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IR SPECTROSCOPY

Light is one form of electromagnetic radiation.


Light is only a very small part of the electromagnetic spectrum.
Electromagnetic waves consist of electric and magnetic fields
which are perpendicular to each other and to the direction of
travel of the wave.

The electric and magnetic fields vibrate at the same frequency


as each other.

THE ELECTROMAGNETIC SPECTRUM

Atoms, molecules and ions can absorb (or emit)


electromagnetic radiation of specific frequencies, and this
can be used to identify them.
Electromagnetic
radiation absorbed

What the energy is


used for

Spectroscopy
technique

Ultra-violet / visible

Movement of electrons to
higher energy levels

Ultra-violet / visible
spectroscopy

Infra-red

To vibrate bonds

Infra-red
spectroscopy

Microwaves

To rotate molecules

Microwave
spectroscopy

Radio waves

To change nuclear spin

NMR spectroscopy

INFRA-RED SPECTROSCOPY
All bonds vibrate at a characteristic frequency.

There are different types of vibration.

Symmetric stretch

Assymmetric stretch

Bending

The frequency depends on the mass of the atoms in the bond,


the bond strength, and the type of vibration.
The frequencies at which they vibrate are in the infra-red region
of the electromagnetic spectrum.

INFRA-RED SPECTROSCOPY
If IR light is passed through the compound, it will absorb some
or all of the light at the frequencies at which its bonds vibrate.
Wavenumbers (cm-1) are used as a measure of the wavelength
or frequency of the absorption.

Wavenumber =

1
wavelength (cm)

IR light absorbed is in the range 4000 400 cm-1.


Above 1500 cm-1 is used to identify functional groups.
Below 1500 cm-1 is used for fingerprinting.

BELOW 1500 cm-1 Fingerprinting

Complicated and contains many signals picking out


functional group signals difficult.

This part of the spectrum is unique for every compound, and


so can be used as a "fingerprint".

This region can also be used to check if a compound is pure.

CH2

CH2

CH3

CH3

CH3

C
CH3

CH

CH3

cyclohexane

CH

cyclohexene

CH

butanal
CH3

CH2

CH2

CH

ethanoic acid
CH3

OH

propan-1-ol

CH3

CH2

OH

CH2

OH

butanal

O
CH3

CH2

CH2

C=O

propanone
CH3

CH3

C=O

ethanoic acid
CH3

C=O

methyl ethanoate
CH3

C=O

CH3

hex-1-ene
95
90
85
80
75
70
65

%T

60
55
50
45
40
35
30

C=C

25
20
15
10
4000

3500

3000

2500

2000

Wavenumbers (cm-1)

1500

1000

500

2-methylbut-2-ene

C=C

Exercise 1
Match the following eight compounds to the
following eight IR spectra.
hex-2-ene

butanal

pentane

butanoic acid

methylpropan-1-ol

propyl ethanoate

2-methylpentan-3-one

nitrobenzene


95
90
85
80
75
70
65

%T

60
55
50
45
40
35
30
25
20
15
10
4000

3500

3000

2500

2000

Wavenumbers (cm-1)

1500

1000

500


95
90
85
80
75
70
65

%T

60
55
50
45
40
35
30
25
20
15
10
4000

3500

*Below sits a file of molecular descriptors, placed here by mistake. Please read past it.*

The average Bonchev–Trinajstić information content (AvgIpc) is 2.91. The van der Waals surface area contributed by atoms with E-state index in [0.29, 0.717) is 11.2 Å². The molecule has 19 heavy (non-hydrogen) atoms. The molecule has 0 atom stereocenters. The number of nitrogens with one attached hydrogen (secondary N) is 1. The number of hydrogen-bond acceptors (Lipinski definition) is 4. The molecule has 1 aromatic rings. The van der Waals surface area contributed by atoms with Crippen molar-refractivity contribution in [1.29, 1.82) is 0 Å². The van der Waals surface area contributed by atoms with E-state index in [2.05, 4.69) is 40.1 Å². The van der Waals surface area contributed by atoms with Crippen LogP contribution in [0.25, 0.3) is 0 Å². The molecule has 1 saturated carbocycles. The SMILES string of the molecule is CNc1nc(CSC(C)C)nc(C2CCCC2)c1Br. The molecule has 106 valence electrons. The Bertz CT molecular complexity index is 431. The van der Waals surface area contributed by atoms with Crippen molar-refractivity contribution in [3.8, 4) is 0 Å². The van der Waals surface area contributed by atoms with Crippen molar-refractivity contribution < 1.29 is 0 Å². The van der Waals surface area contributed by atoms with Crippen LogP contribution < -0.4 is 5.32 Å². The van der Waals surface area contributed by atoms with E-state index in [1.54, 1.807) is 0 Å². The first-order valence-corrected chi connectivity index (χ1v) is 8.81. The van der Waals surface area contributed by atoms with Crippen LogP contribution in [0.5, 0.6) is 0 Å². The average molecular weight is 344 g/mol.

3000

2500

2000

Wavenumbers (cm-1)

1500

1000

500


95
90
85
80
75
70
65

%T

60
55
50
45
40
35
30
25
20
15
10
4000

3500

3000

2500

2000

1500

1000

500

Wavenumbers (cm-1)


95
90
85
80
75
70
65

%T

60
55
50
45
40
35
30
25
20
15
10
4000

3500

3000

2500

2000

1500

1000

500

Wavenumbers (cm-1)


95
90
85
80
75
70
65

%T

60
55
50
45
40
35
30
25
20
15
10
4000

3500

3000

2500

2000

1500

1000

500

Wavenumbers (cm-1)


95
90
85
80
75
70
65

%T

60
55
50
45
40
35
30
25
20
15
10
4000

3500

3000

2500

2000

1500

1000

500

Wavenumbers (cm-1)


95
90
85
80
75
70
65

%T

60
55
50
45
40
35
30
25
20
15
10
4000

3500

3000

2500

2000

1500

1000

500

Wavenumbers (cm-1)


95
90
85
80
75
70
65

%T

60
55
50
45
40
35
30
25
20
15
10
4000

3500

3000

2500

2000

1500

1000

500

Wavenumbers (cm-1)

propyl ethanoate

O
CH3

CH2

CH2

CH3

95
90
85
80
75
70
65

%T

60
55
50
45
40

C=O

35
30

C-O

25
20
15
10
4000

3500

3000

2500

2000

1500

1000

500

Wavenumbers (cm-1)

2-methylpentan-3-one

CH3

CH3

CH

CH2

CH3

95
90
85
80
75
70
65

%T

60
55
50
45
40
35

C=O

30
25
20
15
10
4000

3500

3000

2500

2000

Wavenumbers (cm-1)

1500

1000

500

CH3

methylpropan-1-ol

CH3

CH CH2

OH

95
90
85
80

O-H

75
70
65

%T

60
55
50
45
40
35
30
25
20
15
10
4000

3500

3000

2500

2000

1500

1000

500

Wavenumbers (cm-1)

nitrobenzene

NO2

95
90
85
80
75
70
65

%T

60
55
50
45
40
35
30

C-H

25
20
15
10
4000

3500

3000

2500

2000

1500

1000

500

Wavenumbers (cm-1)

pentane

CH3

CH2

CH2

CH2

CH3

95
90
85
80
75
70
65

%T

60
55
50
45
40
35
30

C-H

25
20
15
10
4000

3500

3000

2500

2000

Wavenumbers (cm-1)

1500

1000

500

butanal

CH3

CH2

CH2

95
90
85
80
75
70
65

%T

60
55
50
45
40
35
30

C-H

25
20

C=O

15
10
4000

3500

3000

2500

2000

1500

1000

500

Wavenumbers (cm-1)

butanoic acid

CH3

CH2

CH2

95
90
85
80
75
70
65

O-H

%T

60
55
50
45
40
35
30
25
20
15
10
4000

3500

3000

2500

2000

Wavenumbers (cm-1)

1500

1000

500

hex-2-ene

CH3

CH

CH

CH2

CH2

CH3

95
90
85
80
75
70
65

%T

60
55
50
45

C-H

C-H

40
35

C=C

30
25
20
15
10
4000

3500

3000

2500

2000

Wavenumbers (cm-1)

1500

1000

500

9
95
90
85
80
75
70
65

%T

60
55
50
45
40
35
30
25
20
15
10
4000

3500

3000

2500

2000

Wavenumbers (cm-1)

1500

1000

500

10
95
90
85
80
75
70
65

%T

60
55
50
45
40
35
30
25
20
15
10
4000

3500

3000

2500

2000

Wavenumbers (cm-1)

1500

1000

500

11
95
90
85
80
75
70
65

%T

60
55
50
45
40
35
30
25
20
15
10
4000

3500

3000

2500

2000

Wavenumbers (cm-1)

1500

1000

500

F
95
90
85
80
75
70
65

%T

60
55
50
45
40
35
30
25
20
15
10
4000

3500

3000

2500

2000

Wavenumbers (cm-1)

1500

1000

500

G
95
90
85
80
75
70
65

%T

60
55
50
45
40
35
30
25
20
15
10
4000

3500

3000

2500

2000

Wavenumbers (cm-1)

1500

1000

500